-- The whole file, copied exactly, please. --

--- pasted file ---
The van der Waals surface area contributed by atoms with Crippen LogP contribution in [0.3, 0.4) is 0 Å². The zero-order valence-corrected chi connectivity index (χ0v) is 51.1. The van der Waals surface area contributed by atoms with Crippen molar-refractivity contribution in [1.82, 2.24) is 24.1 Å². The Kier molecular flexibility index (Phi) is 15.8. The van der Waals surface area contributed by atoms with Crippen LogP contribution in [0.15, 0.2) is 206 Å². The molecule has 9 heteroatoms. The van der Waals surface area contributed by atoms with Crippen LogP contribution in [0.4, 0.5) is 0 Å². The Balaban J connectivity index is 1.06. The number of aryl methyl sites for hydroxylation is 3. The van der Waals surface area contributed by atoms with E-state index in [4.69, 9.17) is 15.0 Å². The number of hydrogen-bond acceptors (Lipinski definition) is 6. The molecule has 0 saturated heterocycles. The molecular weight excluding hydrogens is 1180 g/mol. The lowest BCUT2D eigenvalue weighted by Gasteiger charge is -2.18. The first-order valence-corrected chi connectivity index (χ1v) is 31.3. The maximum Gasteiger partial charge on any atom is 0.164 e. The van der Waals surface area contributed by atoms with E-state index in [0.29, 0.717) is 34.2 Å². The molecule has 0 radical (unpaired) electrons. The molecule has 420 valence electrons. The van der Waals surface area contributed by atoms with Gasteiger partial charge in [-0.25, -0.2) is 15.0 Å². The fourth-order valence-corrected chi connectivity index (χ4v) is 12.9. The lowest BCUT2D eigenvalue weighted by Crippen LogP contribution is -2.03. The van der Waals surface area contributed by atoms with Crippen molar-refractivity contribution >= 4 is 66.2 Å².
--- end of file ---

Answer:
The van der Waals surface area contributed by atoms with Crippen LogP contribution in [0.3, 0.4) is 0 Å². The zero-order valence-corrected chi connectivity index (χ0v) is 51.1. The van der Waals surface area contributed by atoms with Crippen molar-refractivity contribution in [1.82, 2.24) is 24.1 Å². The Kier molecular flexibility index (Phi) is 15.8. The van der Waals surface area contributed by atoms with Crippen LogP contribution in [0.15, 0.2) is 206 Å². The molecule has 9 heteroatoms. The van der Waals surface area contributed by atoms with Crippen LogP contribution in [0.4, 0.5) is 0 Å². The Balaban J connectivity index is 1.06. The number of aryl methyl sites for hydroxylation is 3. The van der Waals surface area contributed by atoms with E-state index in [4.69, 9.17) is 15.0 Å². The number of hydrogen-bond acceptors (Lipinski definition) is 6. The molecule has 0 saturated heterocycles. The molecular weight excluding hydrogens is 1180 g/mol. The lowest BCUT2D eigenvalue weighted by Gasteiger charge is -2.18. The first-order valence-corrected chi connectivity index (χ1v) is 31.3. The maximum Gasteiger partial charge on any atom is 0.164 e. The van der Waals surface area contributed by atoms with E-state index in [0.29, 0.717) is 34.2 Å². The molecule has 0 radical (unpaired) electrons. The molecule has 420 valence electrons. The van der Waals surface area contributed by atoms with Gasteiger partial charge in [-0.25, -0.2) is 15.0 Å². The fourth-order valence-corrected chi connectivity index (χ4v) is 12.9. The lowest BCUT2D eigenvalue weighted by Crippen LogP contribution is -2.03. The van der Waals surface area contributed by atoms with Crippen molar-refractivity contribution >= 4 is 66.2 Å².